The U.S. Supreme Court has avoided an opportunity to explain how opinion readers should interpret the Court’s fractured decisions in which no opinion garners a majority of the justices’ votes.
Court watchers hoped the Court would use this term’s Hughes v. United States, not only to clarify the substantive sentencing issue raised by that case but also to settle a dispute in the federal courts about the rule the Court first set out in Marks v. United States. In Marks, the Court announced that, when there was no majority for a single opinion, the Court’s holding should be “viewed as that position taken by those Members who concurred in the judgments on the narrowest grounds ….”
The federal courts of appeals have interpreted the Marks rule in somewhat different ways, sometimes resulting in counterintuitive rulings. For example, in a case in which the justices split 4-1-4 with the concurring justice agreeing with the first four about the result but on narrower bases, lower federal courts often employed the Marks rule to decide that the narrower single-justice concurrence set out the Court’s holding.
Hughes offered the Court an opportunity either to explain Marks in a more workable way or to come up with a different rule. In Hughes, the Court agreed to resolve a split among the federal courts of appeals about a sentencing issue that the Court addressed seven years ago in Freeman v. United States. In Freeman, the Court split 4-1-4, with Justice Sotomayor concurring but with a somewhat narrower rationale than the one employed by the plurality she joined. In the years since, lower federal courts debated whether they were required to treat the Sotomayor concurrence as Freeman’s holding.
In Hughes, the Eleventh Circuit treated Justice Sotomayor’s concurrence as binding. The Supreme Court granted review to decide how Marks should be applied and, ultimately, how the substantive sentencing issue should be resolved.
The Court issued its decision on June 4, 2018. In a majority opinion by Justice Kennedy, the Court essentially skipped over the Marks question and simply decided the underlying substantive issue as though it had not considered Freeman only seven years earlier. The Court split 5-1-3 in Hughes; it could avoid the Freeman split in Hughes because Justice Scalia dissented in Freeman, but his replacement, Justice Gorsuch, joined the majority in Hughes.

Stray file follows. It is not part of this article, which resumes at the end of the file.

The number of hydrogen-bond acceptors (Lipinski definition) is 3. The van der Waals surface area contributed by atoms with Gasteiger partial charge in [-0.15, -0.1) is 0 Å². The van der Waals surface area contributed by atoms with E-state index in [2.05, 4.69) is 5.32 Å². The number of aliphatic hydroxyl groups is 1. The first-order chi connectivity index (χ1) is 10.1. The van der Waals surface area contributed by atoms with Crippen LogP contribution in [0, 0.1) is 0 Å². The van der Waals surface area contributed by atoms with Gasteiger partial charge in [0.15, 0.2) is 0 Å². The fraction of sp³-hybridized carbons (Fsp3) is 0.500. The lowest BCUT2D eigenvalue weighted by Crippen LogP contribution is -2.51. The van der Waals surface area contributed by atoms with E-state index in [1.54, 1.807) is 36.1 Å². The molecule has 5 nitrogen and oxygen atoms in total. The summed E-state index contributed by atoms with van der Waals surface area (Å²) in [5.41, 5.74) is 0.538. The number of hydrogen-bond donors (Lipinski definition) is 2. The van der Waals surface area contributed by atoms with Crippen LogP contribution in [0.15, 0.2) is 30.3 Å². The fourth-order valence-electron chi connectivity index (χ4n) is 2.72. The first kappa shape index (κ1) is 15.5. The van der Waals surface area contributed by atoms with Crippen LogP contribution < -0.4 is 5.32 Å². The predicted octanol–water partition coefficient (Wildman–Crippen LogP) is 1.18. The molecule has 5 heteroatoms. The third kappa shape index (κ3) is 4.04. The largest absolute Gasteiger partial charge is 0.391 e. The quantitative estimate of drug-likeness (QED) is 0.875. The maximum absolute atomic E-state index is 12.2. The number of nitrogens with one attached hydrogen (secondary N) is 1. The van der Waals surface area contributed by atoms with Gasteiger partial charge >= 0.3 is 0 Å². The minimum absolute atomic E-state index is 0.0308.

While those hoping for clarity in the often difficult task of interpreting fractured decisions might be disappointed with the Court’s express avoidance of the issue in Hughes, the case could nonetheless be helpful. The Court seemed particularly focused on the fact that Freeman had caused such confusion. Indeed, while Justice Sotomayor concurred in Hughes as she did in Freeman, and while she wrote that she continued to believe her reasoning in the earlier case was correct, she made clear in Hughes that she was joining the majority “in full because doing so helps to ensure clarity and stability in the law and promotes uniformity in sentencing imposed by different federal courts for similar criminal conduct.”
Having seen that their fractured decision in Freeman was so at odds with one of the Court’s principal purposes — to bring uniformity and clarity to important points of federal law — that they had to revisit the same issue just seven years later, the justices may in the future be more sensitive to the need to find greater consensus and avoid issuing splintered and therefore less clear decisions.
Of course, none of that addresses the fractured decisions already in the law books, but Hughes may offer some modest help there as well. While the Court may have been able to avoid the Marks issue in Hughes only because the change in the Court’s membership changed the voting alignment, superseding the earlier case’s 4-1-4 split, Hughes might also signal that the Court will be more willing to revisit existing splintered precedent to provide clearer guidance — especially where courts have struggled to divine and to apply the Court’s holdings.